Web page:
From Morro Bay we took CA- and US-101 south. Right before Santa Maria we left the freeway and took CA-166 towards New Cuyama. The road runs along the Twitchell Reservoir (which is normally empty except after significant amounts of rainfall during the winter) and the Cuyama River (also dry) on a canyon between the Caliente Range of San Luis Obispo County and the Sierra Madre Mountains of Santa Barbara County. At the end of the canyon CA-166 opens up into the Cuyama Valley passing cattle ranches and large irrigated fields planted with vegetables that grow well in sandy soils, like carrots. The name “Cuyama” comes from the Chumash word kuyam, meaning “clam”. We did not see any but apparently fossilized clams are very common in that area. A few miles after New Cuyama we turned south onto CA-33, known in that area as the Maricopa Highway. From Ventucopa, CA, to Ojai the road is a lot of fun to ride as it crosses the Pine Mountain Ridge (part of Transverse Ranges of Southern California). We took a 5-mile detour onto Pine Mountain Ridge Road (a single lane paved road) which takes you to two campgrounds (Pine Mountain and Reyes) located at 7,000 feet in a dense pine forest. There are two additional campgrounds (Raspberry and Chorro Grande) that can be accessed from that road but one must hike to get there. These campgrounds offer breathtaking vistas of the areas around. To the north are the dry, rugged Cuyama Badlands; on other side are the tree-covered mountains of the Los Padres National Forest and the ocean beyond. We sat for a while under the tall pines of the Pine Mountain Campground admiring the amazing infrastructure that “yanquilandia” offers for outdoors activities. Campgrounds, trails, visitor centers, view points, National, State, and County Parks, National Seashores, State Beaches. The US National Forest alone lists 2,383 developed campgrounds. The National Trails Database lists 1,256 National Recreation Trails (NRT) in all 50 states. Many more trails are yet to be granted the status as an NRT so there is a lot of hiking trails to choose from in this country. The US is a great place to play outdoors. We arrived at Ojai in the late afternoon and checked in at the Blue Iguana Inn. After unpacking the bikes and getting out of the ridding gear, we went for dinner at Agave Maria’s Restaurant & Cantina. Adrián had fish tacos and I had fajitas. We enjoyed Stone IPAs and a lot of water. It was a long day of riding.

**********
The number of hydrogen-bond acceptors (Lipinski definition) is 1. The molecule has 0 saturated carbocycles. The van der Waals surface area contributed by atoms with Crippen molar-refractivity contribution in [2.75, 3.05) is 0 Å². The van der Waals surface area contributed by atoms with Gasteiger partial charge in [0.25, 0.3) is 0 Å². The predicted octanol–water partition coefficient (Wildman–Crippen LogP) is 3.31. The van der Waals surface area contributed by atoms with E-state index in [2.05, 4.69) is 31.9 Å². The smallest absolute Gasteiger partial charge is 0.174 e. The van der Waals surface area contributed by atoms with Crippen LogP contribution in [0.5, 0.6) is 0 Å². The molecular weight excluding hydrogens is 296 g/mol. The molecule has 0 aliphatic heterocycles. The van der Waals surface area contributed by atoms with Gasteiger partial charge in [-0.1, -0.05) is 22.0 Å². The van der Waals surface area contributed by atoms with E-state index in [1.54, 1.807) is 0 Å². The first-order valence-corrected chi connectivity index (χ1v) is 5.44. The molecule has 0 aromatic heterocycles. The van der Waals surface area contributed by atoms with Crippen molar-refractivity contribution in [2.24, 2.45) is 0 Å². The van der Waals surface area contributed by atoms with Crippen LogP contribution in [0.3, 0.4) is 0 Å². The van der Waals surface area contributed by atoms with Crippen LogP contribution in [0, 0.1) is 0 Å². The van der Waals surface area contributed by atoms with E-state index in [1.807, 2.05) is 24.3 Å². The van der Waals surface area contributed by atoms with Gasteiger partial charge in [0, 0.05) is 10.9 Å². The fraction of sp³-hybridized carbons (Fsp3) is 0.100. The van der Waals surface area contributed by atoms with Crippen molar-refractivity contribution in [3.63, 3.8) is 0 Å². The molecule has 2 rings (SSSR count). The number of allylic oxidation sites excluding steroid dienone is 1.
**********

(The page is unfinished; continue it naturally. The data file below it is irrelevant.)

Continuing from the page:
On day 28 after a lovely breakfast at Blue Iguana we rode for two hours on the well-maintained but still awful freeways of Metropolitan Los Angeles to get back home. We completed 5,592 miles (9,000 kilometers) on our motorcycles and rode through some amazing places. We have built so many memories; we have met so many interesting people on their own journeys. A fortuitous encounter with Craig from Calgary in a hostal in Argentina was the trigger for this adventure. Our minds are already thinking about the next one.